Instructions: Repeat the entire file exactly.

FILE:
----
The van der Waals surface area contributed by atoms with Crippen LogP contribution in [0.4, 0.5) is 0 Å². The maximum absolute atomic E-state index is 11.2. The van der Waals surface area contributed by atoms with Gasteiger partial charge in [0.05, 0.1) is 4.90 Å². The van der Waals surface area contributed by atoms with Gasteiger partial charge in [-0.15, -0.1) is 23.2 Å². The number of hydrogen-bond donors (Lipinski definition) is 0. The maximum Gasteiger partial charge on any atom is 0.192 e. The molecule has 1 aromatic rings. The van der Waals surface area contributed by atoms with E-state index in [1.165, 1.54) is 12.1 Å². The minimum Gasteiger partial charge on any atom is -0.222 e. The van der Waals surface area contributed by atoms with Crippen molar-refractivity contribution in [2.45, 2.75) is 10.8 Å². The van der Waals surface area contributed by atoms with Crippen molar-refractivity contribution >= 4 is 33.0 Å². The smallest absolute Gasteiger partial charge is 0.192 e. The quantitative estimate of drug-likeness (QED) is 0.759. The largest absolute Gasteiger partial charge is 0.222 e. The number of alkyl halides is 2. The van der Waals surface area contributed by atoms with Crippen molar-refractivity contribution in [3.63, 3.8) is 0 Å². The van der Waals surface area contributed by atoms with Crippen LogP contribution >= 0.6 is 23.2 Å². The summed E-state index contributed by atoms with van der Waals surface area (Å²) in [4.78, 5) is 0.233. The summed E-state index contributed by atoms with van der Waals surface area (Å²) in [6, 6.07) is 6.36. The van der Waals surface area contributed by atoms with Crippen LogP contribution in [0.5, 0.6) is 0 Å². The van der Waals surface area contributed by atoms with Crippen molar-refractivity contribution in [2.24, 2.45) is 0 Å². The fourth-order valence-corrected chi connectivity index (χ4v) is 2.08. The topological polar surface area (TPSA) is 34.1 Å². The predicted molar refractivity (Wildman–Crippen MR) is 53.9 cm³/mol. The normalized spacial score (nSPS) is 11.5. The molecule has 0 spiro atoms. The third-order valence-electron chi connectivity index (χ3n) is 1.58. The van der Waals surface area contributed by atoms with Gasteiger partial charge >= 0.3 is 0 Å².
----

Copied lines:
The van der Waals surface area contributed by atoms with Crippen LogP contribution in [0.4, 0.5) is 0 Å². The maximum absolute atomic E-state index is 11.2. The van der Waals surface area contributed by atoms with Gasteiger partial charge in [0.05, 0.1) is 4.90 Å². The van der Waals surface area contributed by atoms with Gasteiger partial charge in [-0.15, -0.1) is 23.2 Å². The number of hydrogen-bond donors (Lipinski definition) is 0. The maximum Gasteiger partial charge on any atom is 0.192 e. The molecule has 1 aromatic rings. The van der Waals surface area contributed by atoms with E-state index in [1.165, 1.54) is 12.1 Å². The minimum Gasteiger partial charge on any atom is -0.222 e. The van der Waals surface area contributed by atoms with Crippen molar-refractivity contribution in [2.45, 2.75) is 10.8 Å². The van der Waals surface area contributed by atoms with Crippen molar-refractivity contribution >= 4 is 33.0 Å². The smallest absolute Gasteiger partial charge is 0.192 e. The quantitative estimate of drug-likeness (QED) is 0.759. The largest absolute Gasteiger partial charge is 0.222 e. The number of alkyl halides is 2. The van der Waals surface area contributed by atoms with Crippen molar-refractivity contribution in [3.63, 3.8) is 0 Å². The van der Waals surface area contributed by atoms with Crippen LogP contribution >= 0.6 is 23.2 Å². The summed E-state index contributed by atoms with van der Waals surface area (Å²) in [4.78, 5) is 0.233. The summed E-state index contributed by atoms with van der Waals surface area (Å²) in [6, 6.07) is 6.36. The van der Waals surface area contributed by atoms with Crippen LogP contribution in [0.5, 0.6) is 0 Å². The van der Waals surface area contributed by atoms with Crippen molar-refractivity contribution in [2.24, 2.45) is 0 Å². The fourth-order valence-corrected chi connectivity index (χ4v) is 2.08. The topological polar surface area (TPSA) is 34.1 Å². The predicted molar refractivity (Wildman–Crippen MR) is 53.9 cm³/mol. The normalized spacial score (nSPS) is 11.5. The molecule has 0 spiro atoms. The third-order valence-electron chi connectivity index (χ3n) is 1.58. The van der Waals surface area contributed by atoms with Gasteiger partial charge >= 0.3 is 0 Å².